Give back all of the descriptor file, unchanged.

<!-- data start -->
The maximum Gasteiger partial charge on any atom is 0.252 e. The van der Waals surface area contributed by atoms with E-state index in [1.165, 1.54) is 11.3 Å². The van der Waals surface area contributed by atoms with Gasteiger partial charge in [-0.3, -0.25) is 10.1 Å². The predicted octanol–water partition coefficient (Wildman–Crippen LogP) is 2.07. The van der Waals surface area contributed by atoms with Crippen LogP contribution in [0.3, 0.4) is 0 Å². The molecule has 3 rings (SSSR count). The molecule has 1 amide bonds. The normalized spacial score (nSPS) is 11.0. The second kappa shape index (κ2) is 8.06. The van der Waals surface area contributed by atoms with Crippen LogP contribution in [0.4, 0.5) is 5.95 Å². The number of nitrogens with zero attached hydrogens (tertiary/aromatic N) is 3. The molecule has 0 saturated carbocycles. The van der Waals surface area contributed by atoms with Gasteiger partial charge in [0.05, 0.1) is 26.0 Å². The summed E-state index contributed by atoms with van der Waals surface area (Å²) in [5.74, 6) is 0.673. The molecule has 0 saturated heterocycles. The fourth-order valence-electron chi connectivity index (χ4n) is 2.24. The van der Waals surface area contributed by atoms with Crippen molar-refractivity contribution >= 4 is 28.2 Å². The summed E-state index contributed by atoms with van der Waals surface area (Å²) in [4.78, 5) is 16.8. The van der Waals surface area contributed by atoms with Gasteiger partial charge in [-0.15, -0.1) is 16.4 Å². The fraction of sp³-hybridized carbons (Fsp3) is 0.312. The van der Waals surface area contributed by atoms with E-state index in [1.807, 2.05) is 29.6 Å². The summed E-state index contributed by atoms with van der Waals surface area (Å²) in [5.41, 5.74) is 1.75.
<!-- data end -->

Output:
The maximum Gasteiger partial charge on any atom is 0.252 e. The van der Waals surface area contributed by atoms with E-state index in [1.165, 1.54) is 11.3 Å². The van der Waals surface area contributed by atoms with Gasteiger partial charge in [-0.3, -0.25) is 10.1 Å². The predicted octanol–water partition coefficient (Wildman–Crippen LogP) is 2.07. The van der Waals surface area contributed by atoms with Crippen LogP contribution in [0.3, 0.4) is 0 Å². The molecule has 3 rings (SSSR count). The molecule has 1 amide bonds. The normalized spacial score (nSPS) is 11.0. The second kappa shape index (κ2) is 8.06. The van der Waals surface area contributed by atoms with Crippen LogP contribution in [0.4, 0.5) is 5.95 Å². The number of nitrogens with zero attached hydrogens (tertiary/aromatic N) is 3. The molecule has 0 saturated carbocycles. The van der Waals surface area contributed by atoms with Gasteiger partial charge in [0.05, 0.1) is 26.0 Å². The summed E-state index contributed by atoms with van der Waals surface area (Å²) in [5.74, 6) is 0.673. The molecule has 0 saturated heterocycles. The fourth-order valence-electron chi connectivity index (χ4n) is 2.24. The van der Waals surface area contributed by atoms with Crippen molar-refractivity contribution >= 4 is 28.2 Å². The summed E-state index contributed by atoms with van der Waals surface area (Å²) in [4.78, 5) is 16.8. The van der Waals surface area contributed by atoms with Gasteiger partial charge in [-0.15, -0.1) is 16.4 Å². The fraction of sp³-hybridized carbons (Fsp3) is 0.312. The van der Waals surface area contributed by atoms with E-state index in [1.807, 2.05) is 29.6 Å². The summed E-state index contributed by atoms with van der Waals surface area (Å²) in [5.41, 5.74) is 1.75.